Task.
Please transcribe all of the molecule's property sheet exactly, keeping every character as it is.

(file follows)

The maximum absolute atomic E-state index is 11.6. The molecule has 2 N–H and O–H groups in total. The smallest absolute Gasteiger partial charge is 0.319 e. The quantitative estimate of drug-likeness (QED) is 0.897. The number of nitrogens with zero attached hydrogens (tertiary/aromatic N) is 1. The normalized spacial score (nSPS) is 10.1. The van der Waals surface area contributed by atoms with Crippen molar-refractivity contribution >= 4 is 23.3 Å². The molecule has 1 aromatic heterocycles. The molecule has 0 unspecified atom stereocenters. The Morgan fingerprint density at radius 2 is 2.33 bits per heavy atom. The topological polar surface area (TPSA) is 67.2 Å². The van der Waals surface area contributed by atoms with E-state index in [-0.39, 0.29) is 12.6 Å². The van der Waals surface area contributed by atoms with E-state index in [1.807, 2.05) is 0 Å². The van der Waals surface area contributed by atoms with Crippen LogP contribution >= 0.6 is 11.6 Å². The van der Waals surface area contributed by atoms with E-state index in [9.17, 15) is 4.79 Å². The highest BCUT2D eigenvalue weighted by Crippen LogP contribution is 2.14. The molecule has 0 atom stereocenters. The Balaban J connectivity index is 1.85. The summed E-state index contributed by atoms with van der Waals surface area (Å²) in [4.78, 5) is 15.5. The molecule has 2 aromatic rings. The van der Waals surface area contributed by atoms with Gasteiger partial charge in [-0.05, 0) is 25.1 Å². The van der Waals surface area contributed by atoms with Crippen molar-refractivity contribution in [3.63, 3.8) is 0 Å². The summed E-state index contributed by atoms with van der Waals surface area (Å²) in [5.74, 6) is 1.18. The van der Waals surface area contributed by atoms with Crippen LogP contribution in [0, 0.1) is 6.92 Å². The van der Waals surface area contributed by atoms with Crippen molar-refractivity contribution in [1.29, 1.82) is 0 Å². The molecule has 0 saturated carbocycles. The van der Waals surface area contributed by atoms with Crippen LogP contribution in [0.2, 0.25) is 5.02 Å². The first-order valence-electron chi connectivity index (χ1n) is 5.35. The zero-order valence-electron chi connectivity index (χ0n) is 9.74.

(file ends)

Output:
The maximum absolute atomic E-state index is 11.6. The molecule has 2 N–H and O–H groups in total. The smallest absolute Gasteiger partial charge is 0.319 e. The quantitative estimate of drug-likeness (QED) is 0.897. The number of nitrogens with zero attached hydrogens (tertiary/aromatic N) is 1. The normalized spacial score (nSPS) is 10.1. The van der Waals surface area contributed by atoms with Crippen molar-refractivity contribution >= 4 is 23.3 Å². The molecule has 1 aromatic heterocycles. The molecule has 0 unspecified atom stereocenters. The Morgan fingerprint density at radius 2 is 2.33 bits per heavy atom. The topological polar surface area (TPSA) is 67.2 Å². The van der Waals surface area contributed by atoms with E-state index in [-0.39, 0.29) is 12.6 Å². The van der Waals surface area contributed by atoms with E-state index in [1.807, 2.05) is 0 Å². The van der Waals surface area contributed by atoms with Crippen LogP contribution >= 0.6 is 11.6 Å². The van der Waals surface area contributed by atoms with E-state index in [9.17, 15) is 4.79 Å². The highest BCUT2D eigenvalue weighted by Crippen LogP contribution is 2.14. The molecule has 0 atom stereocenters. The Balaban J connectivity index is 1.85. The summed E-state index contributed by atoms with van der Waals surface area (Å²) in [4.78, 5) is 15.5. The molecule has 2 aromatic rings. The van der Waals surface area contributed by atoms with Gasteiger partial charge in [-0.05, 0) is 25.1 Å². The van der Waals surface area contributed by atoms with Crippen molar-refractivity contribution in [3.63, 3.8) is 0 Å². The summed E-state index contributed by atoms with van der Waals surface area (Å²) in [5.74, 6) is 1.18. The van der Waals surface area contributed by atoms with Crippen LogP contribution in [0, 0.1) is 6.92 Å². The van der Waals surface area contributed by atoms with Crippen molar-refractivity contribution in [1.29, 1.82) is 0 Å². The molecule has 0 saturated carbocycles. The van der Waals surface area contributed by atoms with Crippen LogP contribution in [0.2, 0.25) is 5.02 Å². The first-order valence-electron chi connectivity index (χ1n) is 5.35. The zero-order valence-electron chi connectivity index (χ0n) is 9.74.